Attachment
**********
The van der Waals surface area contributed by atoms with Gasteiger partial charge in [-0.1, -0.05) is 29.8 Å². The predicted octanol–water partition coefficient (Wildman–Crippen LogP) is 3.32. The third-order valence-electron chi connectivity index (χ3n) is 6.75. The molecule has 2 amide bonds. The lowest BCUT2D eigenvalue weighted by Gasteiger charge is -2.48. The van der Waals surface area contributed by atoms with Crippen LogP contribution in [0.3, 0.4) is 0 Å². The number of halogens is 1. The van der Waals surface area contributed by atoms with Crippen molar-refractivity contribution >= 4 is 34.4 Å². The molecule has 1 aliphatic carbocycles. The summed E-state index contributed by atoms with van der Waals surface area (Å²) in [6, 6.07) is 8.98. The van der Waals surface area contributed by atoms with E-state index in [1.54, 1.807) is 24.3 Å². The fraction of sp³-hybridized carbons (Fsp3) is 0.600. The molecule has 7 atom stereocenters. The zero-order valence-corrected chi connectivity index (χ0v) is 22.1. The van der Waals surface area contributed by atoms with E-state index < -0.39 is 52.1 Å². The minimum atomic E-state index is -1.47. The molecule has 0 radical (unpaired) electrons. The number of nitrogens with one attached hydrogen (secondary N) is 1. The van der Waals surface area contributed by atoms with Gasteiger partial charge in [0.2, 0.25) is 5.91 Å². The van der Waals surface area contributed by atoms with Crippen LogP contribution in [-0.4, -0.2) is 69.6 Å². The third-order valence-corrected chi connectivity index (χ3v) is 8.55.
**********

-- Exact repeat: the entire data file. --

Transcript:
The van der Waals surface area contributed by atoms with Gasteiger partial charge in [-0.1, -0.05) is 29.8 Å². The predicted octanol–water partition coefficient (Wildman–Crippen LogP) is 3.32. The third-order valence-electron chi connectivity index (χ3n) is 6.75. The molecule has 2 amide bonds. The lowest BCUT2D eigenvalue weighted by Gasteiger charge is -2.48. The van der Waals surface area contributed by atoms with Crippen LogP contribution in [0.3, 0.4) is 0 Å². The number of halogens is 1. The van der Waals surface area contributed by atoms with Crippen molar-refractivity contribution >= 4 is 34.4 Å². The molecule has 1 aliphatic carbocycles. The summed E-state index contributed by atoms with van der Waals surface area (Å²) in [6, 6.07) is 8.98. The van der Waals surface area contributed by atoms with E-state index in [1.54, 1.807) is 24.3 Å². The fraction of sp³-hybridized carbons (Fsp3) is 0.600. The molecule has 7 atom stereocenters. The zero-order valence-corrected chi connectivity index (χ0v) is 22.1. The van der Waals surface area contributed by atoms with E-state index < -0.39 is 52.1 Å². The minimum atomic E-state index is -1.47. The molecule has 0 radical (unpaired) electrons. The number of nitrogens with one attached hydrogen (secondary N) is 1. The van der Waals surface area contributed by atoms with Gasteiger partial charge in [0.2, 0.25) is 5.91 Å². The van der Waals surface area contributed by atoms with Crippen LogP contribution in [-0.4, -0.2) is 69.6 Å². The third-order valence-corrected chi connectivity index (χ3v) is 8.55.